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Puzzles no. 479–483

### Puzzles

Author: ExcelBI

All files (xlsx with puzzle and R with solution) for each and every puzzle are available on my Github. Enjoy.

### Puzzle #479

Today we have pretty weird sequence to generate — Recaman’s sequence. It doesn’t make any sense in real life, it is just mathematical concept linked to recursion. Nonetheless we have done more not really practical things here, so let get into the task.
I wanted this generator to be efficient, so I measured time for it. We had 10k of elements to generate, and it tooks only 0.05 sec. One of secrets is pre-allocations of memory. Object storing sequence is not increasing size while working, because we have already created object with N empty slots at the beginning and we are only populating it.

```library(tidyverse)
library(tictoc)
library(memoise)

path = "Excel/479 Recaman Sequence.xlsx"

#### Transformation

```recaman_sequence <- function(n) {
recaman <- integer(n)
recaman[1] <- 0
seen <- setNames(logical(n * 3), 0:(n * 3 - 1))
seen[1] <- TRUE

for (i in 2:n) {
prev_value <- recaman[i - 1]
next_value <- prev_value - (i - 1)

if (next_value > 0 && !seen[next_value + 1]) {
recaman[i] <- next_value
} else {
next_value <- prev_value + (i - 1)
recaman[i] <- next_value
}

seen[recaman[i] + 1] <- TRUE
}

return(recaman)
}

tic()
recaman_sequence(10000)
toc()
#  0.05 sec elapsed

result = recaman_sequence(10000)```

#### Validation

```identical(result, test\$`Answer Expected`)
# [1] TRUE```

### Puzzle #480

We already had ciphered text with many different codes, and also deciphered some. Today is time to decipher Ceasar’s Cipher. We have encrypted text and base shift for characters. Little bit tricky, because we need to have it case sensitive. But of course not impossible.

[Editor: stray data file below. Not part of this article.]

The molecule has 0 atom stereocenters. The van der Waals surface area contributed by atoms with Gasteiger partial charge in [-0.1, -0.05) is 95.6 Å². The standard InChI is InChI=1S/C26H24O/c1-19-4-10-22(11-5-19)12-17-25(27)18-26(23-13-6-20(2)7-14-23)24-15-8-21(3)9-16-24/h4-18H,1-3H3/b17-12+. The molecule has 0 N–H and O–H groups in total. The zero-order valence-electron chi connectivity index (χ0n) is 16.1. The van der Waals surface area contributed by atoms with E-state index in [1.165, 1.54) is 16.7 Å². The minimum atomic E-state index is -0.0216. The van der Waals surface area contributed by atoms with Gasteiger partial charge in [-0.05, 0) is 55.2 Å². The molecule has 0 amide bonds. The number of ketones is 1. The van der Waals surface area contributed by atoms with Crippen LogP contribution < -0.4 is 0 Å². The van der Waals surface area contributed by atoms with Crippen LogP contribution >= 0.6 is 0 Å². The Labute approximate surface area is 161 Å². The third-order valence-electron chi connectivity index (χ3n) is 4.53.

```library(tidyverse)

path = "Excel/480 Caesar's Cipher_Decrypter.xlsx"
input = read_excel(path, range = "A1:B10")
test  = read_excel(path, range = "C1:C10")```

#### Transformation

```decrypt_caesar <- function(encrypted_text, shift) {
shift_char <- function(char, shift_value) {
if (char %in% letters) {
base <- 97
char_val <- utf8ToInt(char) - base
shifted_val <- (char_val - shift_value) %% 26
intToUtf8(shifted_val + base)
} else if (char %in% LETTERS) {
base <- 65
char_val <- utf8ToInt(char) - base
shifted_val <- (char_val - shift_value) %% 26
intToUtf8(shifted_val + base)
} else {
char
}
}
decrypt_char <- Vectorize(shift_char, "char")
decrypted_text <- map2_chr(str_split(encrypted_text, "")[[1]], 0:(nchar(encrypted_text) - 1),
~ decrypt_char(.x, shift + .y))
paste0(decrypted_text, collapse = "")
}

result = input %>%
mutate(`Answer Expected` = map2_chr(`Encrypted Text`, Shift, decrypt_caesar)) %>%

#### Validation

```identical(result, test)
# [1] TRUE```

### Puzzle #481

Today’s challenge is a proof that mathematicians think differently. There is a story about two professors Godfrey Hardy and Srinivasa Ramanujan. One was visiting the other and came with taxi. And one of topic of their discussion was number of this cab. Number 1729 was first discovered by them Taxicab number, which has this interesting property, that it can be written as sum of two cubes, but in more than one way. And we have to check if given numbers are Taxicab ones. It can be very memory and time consuming so I measured it as well.

```library(tidyverse)
library(tictoc)

path = "Excel/481 Taxicab Numbers.xlsx"
input = read_excel(path, range = "A1:A10")